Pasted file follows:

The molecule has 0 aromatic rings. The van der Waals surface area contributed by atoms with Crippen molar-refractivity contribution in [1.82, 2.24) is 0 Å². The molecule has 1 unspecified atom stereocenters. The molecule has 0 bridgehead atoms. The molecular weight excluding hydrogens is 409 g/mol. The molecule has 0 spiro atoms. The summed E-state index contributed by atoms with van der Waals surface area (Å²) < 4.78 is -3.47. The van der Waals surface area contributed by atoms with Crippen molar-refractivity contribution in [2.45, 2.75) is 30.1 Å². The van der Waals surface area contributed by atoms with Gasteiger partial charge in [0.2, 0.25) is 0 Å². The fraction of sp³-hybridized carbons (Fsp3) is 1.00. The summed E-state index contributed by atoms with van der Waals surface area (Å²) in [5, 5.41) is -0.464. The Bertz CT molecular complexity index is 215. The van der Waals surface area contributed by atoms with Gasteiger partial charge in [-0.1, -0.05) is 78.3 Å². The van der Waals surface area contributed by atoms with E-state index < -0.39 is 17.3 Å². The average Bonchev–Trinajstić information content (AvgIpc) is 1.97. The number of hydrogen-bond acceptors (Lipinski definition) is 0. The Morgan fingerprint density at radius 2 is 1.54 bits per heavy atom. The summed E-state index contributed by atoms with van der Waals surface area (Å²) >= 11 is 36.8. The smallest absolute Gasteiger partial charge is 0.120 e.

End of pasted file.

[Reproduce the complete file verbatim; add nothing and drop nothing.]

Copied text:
The molecule has 0 aromatic rings. The van der Waals surface area contributed by atoms with Crippen molar-refractivity contribution in [1.82, 2.24) is 0 Å². The molecule has 1 unspecified atom stereocenters. The molecule has 0 bridgehead atoms. The molecular weight excluding hydrogens is 409 g/mol. The molecule has 0 spiro atoms. The summed E-state index contributed by atoms with van der Waals surface area (Å²) < 4.78 is -3.47. The van der Waals surface area contributed by atoms with Crippen molar-refractivity contribution in [2.45, 2.75) is 30.1 Å². The van der Waals surface area contributed by atoms with Gasteiger partial charge in [0.2, 0.25) is 0 Å². The fraction of sp³-hybridized carbons (Fsp3) is 1.00. The summed E-state index contributed by atoms with van der Waals surface area (Å²) in [5, 5.41) is -0.464. The Bertz CT molecular complexity index is 215. The van der Waals surface area contributed by atoms with Gasteiger partial charge in [-0.1, -0.05) is 78.3 Å². The van der Waals surface area contributed by atoms with E-state index < -0.39 is 17.3 Å². The average Bonchev–Trinajstić information content (AvgIpc) is 1.97. The number of hydrogen-bond acceptors (Lipinski definition) is 0. The Morgan fingerprint density at radius 2 is 1.54 bits per heavy atom. The summed E-state index contributed by atoms with van der Waals surface area (Å²) >= 11 is 36.8. The smallest absolute Gasteiger partial charge is 0.120 e.